"In the long term, the cost of the Bush administration's policy has been forgone opportunities. The combination of the weak economy and the White House's decadelong schedule of tax cuts has left future administrations with little room to maneuver. Forecasts for budget balances from 2002 to 2011 have dropped from $5.6 trillion in surpluses to $2.9 trillion in deficits in the past three years. In the coming years, the federal government will have little money to invest in economic growth directly, by spending money on education, worker training, or basic research, which generate reliably high returns to society in the long run."
Perhaps the whole lack of flexibility is the point. Makes it more difficult for the Droopy-man to screw things up just in case the electorate has a temporary bout of insanity. And long-term economic forecasts based off short-term trends are ALWAYS wrong; meaning those numbers count for jack squat.
"This latter cost is particularly germane, since there is no assurance that the positive chain-reaction the neoconomists envision will actually occur. Hubbard and Lindsey's strategy has never been tried in a large, wealthy economy. One flaw in the theory is that American savings do not always stay in America for use by American companies. In the past two decades, the share of savings sent abroad appears to have risen from about 10 percent to at least 40 percent. And when the Treasury borrows to make up for large deficits, more American savings will end up in the hands of government and less in investments by businesses."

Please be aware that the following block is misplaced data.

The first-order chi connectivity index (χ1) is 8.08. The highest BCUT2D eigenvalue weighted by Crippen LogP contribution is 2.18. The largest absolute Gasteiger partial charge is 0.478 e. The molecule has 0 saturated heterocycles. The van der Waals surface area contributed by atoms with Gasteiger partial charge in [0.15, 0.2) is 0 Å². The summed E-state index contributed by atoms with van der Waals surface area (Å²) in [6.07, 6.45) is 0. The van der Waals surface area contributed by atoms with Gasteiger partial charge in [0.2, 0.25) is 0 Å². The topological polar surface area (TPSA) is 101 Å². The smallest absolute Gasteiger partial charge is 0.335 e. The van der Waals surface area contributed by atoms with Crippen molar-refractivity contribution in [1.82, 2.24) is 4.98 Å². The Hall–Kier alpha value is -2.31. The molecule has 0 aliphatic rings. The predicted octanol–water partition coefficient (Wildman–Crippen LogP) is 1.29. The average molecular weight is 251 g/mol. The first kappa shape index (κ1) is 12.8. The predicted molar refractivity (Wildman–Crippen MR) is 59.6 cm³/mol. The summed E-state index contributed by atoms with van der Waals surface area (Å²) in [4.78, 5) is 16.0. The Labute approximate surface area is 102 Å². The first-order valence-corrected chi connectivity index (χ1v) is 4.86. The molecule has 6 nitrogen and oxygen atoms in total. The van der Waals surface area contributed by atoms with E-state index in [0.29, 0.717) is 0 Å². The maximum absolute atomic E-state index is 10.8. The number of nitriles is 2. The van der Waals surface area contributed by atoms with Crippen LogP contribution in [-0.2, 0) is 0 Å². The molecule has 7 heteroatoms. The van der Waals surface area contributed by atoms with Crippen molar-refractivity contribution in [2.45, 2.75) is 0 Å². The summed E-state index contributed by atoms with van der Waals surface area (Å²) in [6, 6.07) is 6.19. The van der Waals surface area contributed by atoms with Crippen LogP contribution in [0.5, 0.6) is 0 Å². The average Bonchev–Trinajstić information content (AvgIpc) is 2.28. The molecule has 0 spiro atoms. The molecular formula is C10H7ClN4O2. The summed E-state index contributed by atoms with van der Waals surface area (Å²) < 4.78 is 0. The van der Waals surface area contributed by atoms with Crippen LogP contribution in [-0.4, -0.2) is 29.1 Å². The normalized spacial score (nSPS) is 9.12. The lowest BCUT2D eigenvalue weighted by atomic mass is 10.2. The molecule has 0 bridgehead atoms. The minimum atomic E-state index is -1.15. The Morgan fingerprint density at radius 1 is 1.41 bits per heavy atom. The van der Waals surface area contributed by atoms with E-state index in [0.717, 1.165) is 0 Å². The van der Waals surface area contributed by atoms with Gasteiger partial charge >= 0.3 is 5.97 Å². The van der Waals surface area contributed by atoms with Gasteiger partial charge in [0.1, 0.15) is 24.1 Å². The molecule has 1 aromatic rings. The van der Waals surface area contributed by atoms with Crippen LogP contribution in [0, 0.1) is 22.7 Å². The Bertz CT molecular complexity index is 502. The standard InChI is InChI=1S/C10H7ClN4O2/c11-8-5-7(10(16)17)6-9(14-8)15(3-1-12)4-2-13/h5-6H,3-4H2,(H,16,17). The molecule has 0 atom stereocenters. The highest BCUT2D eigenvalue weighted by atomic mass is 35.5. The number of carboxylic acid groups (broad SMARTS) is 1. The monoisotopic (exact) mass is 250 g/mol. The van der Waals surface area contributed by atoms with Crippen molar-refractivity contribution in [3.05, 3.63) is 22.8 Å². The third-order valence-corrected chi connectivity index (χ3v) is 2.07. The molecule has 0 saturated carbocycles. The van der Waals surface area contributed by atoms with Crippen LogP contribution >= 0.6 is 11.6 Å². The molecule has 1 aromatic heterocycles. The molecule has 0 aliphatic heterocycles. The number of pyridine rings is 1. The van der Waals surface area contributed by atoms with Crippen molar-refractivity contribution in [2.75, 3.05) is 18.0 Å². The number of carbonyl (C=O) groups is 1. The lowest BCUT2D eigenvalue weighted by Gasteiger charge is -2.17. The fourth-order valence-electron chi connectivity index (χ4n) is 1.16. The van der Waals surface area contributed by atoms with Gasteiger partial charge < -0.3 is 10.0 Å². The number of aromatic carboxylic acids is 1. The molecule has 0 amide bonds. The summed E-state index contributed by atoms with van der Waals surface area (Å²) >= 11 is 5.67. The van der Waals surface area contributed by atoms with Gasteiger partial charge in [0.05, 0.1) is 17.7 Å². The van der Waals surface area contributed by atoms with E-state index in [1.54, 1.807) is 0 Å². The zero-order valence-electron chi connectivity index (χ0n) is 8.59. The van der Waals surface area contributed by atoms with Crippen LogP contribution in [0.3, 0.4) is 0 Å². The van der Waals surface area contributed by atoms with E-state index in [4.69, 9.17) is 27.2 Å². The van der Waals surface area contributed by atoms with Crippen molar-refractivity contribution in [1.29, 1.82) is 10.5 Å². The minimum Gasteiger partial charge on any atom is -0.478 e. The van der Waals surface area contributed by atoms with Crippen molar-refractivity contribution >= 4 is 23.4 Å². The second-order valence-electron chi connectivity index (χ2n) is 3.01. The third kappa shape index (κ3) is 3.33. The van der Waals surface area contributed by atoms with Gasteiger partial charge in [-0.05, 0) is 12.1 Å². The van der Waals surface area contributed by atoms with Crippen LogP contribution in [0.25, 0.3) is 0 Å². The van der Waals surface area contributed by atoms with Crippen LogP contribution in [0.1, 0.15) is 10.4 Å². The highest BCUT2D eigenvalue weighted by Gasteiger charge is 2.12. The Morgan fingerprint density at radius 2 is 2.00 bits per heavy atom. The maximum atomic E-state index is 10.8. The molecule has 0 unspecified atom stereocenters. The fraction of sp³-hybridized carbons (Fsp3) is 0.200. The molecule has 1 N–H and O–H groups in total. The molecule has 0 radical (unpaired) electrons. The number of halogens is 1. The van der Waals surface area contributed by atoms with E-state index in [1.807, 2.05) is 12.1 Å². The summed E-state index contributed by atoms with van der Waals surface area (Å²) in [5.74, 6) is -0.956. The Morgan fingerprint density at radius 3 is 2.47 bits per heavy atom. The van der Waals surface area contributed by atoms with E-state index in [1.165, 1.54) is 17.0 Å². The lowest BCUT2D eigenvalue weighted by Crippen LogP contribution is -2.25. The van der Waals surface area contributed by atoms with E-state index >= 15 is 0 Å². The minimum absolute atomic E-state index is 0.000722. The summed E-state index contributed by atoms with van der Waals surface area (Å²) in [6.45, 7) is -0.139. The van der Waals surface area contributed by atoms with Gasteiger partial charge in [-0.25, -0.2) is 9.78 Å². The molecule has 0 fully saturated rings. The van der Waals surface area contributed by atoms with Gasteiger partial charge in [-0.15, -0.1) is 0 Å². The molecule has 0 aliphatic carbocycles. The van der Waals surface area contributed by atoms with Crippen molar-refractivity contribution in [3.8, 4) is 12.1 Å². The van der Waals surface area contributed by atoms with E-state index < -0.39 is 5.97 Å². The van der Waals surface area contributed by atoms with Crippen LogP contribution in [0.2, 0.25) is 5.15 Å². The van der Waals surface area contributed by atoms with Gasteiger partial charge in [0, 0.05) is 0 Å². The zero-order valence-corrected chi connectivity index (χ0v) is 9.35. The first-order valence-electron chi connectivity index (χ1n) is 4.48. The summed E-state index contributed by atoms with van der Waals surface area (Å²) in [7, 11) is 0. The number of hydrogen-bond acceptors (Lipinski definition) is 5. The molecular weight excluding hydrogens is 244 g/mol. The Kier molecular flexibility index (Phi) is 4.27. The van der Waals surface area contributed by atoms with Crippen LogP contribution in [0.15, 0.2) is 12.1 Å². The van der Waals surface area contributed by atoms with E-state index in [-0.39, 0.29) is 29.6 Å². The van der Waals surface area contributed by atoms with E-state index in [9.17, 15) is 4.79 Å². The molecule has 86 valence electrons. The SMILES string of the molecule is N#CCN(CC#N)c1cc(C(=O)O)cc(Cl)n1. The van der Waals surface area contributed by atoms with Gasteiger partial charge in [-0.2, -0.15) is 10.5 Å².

Beep beep, be-be-be-beep, beep. Newsflash: This just in "The future is uncertain!" Uh, thank you very much Captain Obvious. There is no guarantee of anything. The logic is sound and all the economic models predict more growth, what more do want? Someone to come back from the future and tell you everything will be OK?
"The speedy growth of the economy in the last three quarters—averaging more than 5 percent at an annual rate—could signal impressive things to come. And the experience of the Clinton administration proved that even the biggest deficits can disappear given a broad enough expansion in the economy. But even if the Bush administration succeeds, its policies could create two problems that could undo all their positive effects: rising inequality and a drastic change in incentives."
Right now everythings great, but... and there's always a but ... "rising inequality and a drastic change in incentives" will cause the end of the world. We'll talk about inequality later but the whole drastic change in incentives thing is the whole point. That's what's supposed to cause the frickin growth!
"Wealthier people derive more of their income from returns on saving—both in dollar terms and as a proportion of income—than poor people do. When taxes on the return from savings suddenly disappear, the wealthy benefit the most. It may be that people who depend on their jobs for income will benefit, too, in the long run, thanks to an expanding economy and rising wages. But for several years, in all likelihood, the income gap will continue to widen."
So what? (I seem to be saying that alot lately, maybe I need to change the name of my blog?) The income gap is a chimera. No one gives a crap unless their situation is declining, which it shouldn't.
"That income gap poses some real dangers to the economy and even to the earnings of the wealthy. With rising inequality, it's harder for poor people to obtain economic opportunities, because chances to get education and training, or to bring ideas to market, depend on money as well as talent, and because the number of these opportunities is limited."